Health Benefits of Tea

Part 1 0f 6 

In 1840, Anna Maria Bedford, more commonly known as the Duchess of Bedford and one of Queen Victoria’s ladies-in-waiting, introduced a new concept of taking afternoon tea. This was the beginning of the tea craze in Europe and North America, and as tea became more popular, people wondered about this strange new beverage. Was it healthy or unhealthy?

In the 19th century, most water was unfit to drink, they didn’t have the knowledge and means to purify water, so tea was wonderful because it forced people to boil their water which killed the bacteria.

Throughout the 1800′s people used to drink beer or ale for breakfast and dinner because it was strong enough to kill bacteria and drinking cold water was simply not safe. When tea became popular beer brewers were threatened because tea was competing with their sales. The brewers started a massive crusade against tea. The church of England joined in because they also felt threatened by tea. (Maybe they thought people would just have tea parties on Sundays instead of going to church.) Don’t forget that tea was a new, foreign imported drink and aroused a lot of suspicion. The church denounced tea as a sinful drink, and according to one account, the church declared that “all men who drink tea will become impotent, and all women who drink tea will become ugly”.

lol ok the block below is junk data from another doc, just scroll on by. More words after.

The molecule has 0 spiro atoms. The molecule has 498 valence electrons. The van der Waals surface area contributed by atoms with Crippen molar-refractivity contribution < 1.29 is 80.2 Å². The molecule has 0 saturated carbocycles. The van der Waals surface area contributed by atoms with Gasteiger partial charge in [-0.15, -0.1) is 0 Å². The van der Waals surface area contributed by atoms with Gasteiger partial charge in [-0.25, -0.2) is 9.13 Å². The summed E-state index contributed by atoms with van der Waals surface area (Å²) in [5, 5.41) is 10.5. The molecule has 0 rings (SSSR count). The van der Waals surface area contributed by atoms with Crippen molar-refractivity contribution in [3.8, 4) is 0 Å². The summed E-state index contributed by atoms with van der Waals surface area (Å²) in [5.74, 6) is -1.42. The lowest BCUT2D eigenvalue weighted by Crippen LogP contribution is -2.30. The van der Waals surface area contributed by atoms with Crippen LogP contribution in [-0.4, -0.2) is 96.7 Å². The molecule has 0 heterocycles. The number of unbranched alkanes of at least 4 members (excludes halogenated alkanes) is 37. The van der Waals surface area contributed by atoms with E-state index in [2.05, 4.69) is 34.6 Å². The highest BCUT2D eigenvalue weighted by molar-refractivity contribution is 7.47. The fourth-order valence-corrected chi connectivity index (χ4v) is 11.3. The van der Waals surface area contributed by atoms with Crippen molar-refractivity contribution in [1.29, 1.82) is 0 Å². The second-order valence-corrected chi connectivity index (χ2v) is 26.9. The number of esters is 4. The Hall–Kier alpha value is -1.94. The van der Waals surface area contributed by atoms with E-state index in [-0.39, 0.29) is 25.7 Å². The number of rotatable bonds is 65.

In 1822 William Cobbett, who was a member of parliament and a social commentator wrote an article called “The Evils of Tea”. In it he declared, “I view tea drinking as a destroyer of health, an engenderer of effeminacy and laziness, a debaucher of youth, and a maker of misery for old age.” 

Interestingly, despite this bad publicity, tea became increasingly popular throughout the 1800′s. When scientists at the time were asked about the health benefits of tea, they simply stated that it was a pleasant, mildly stimulating drink and that in moderation thay could see nothing wrong with it.

This scientific view that tea was neither here nor there as far as health benefits was held for more then a century. In fact, scientists only started taking a real good look at tea’s health benefits in the early 1990′s. And what they found, and are continuing to find is astounding…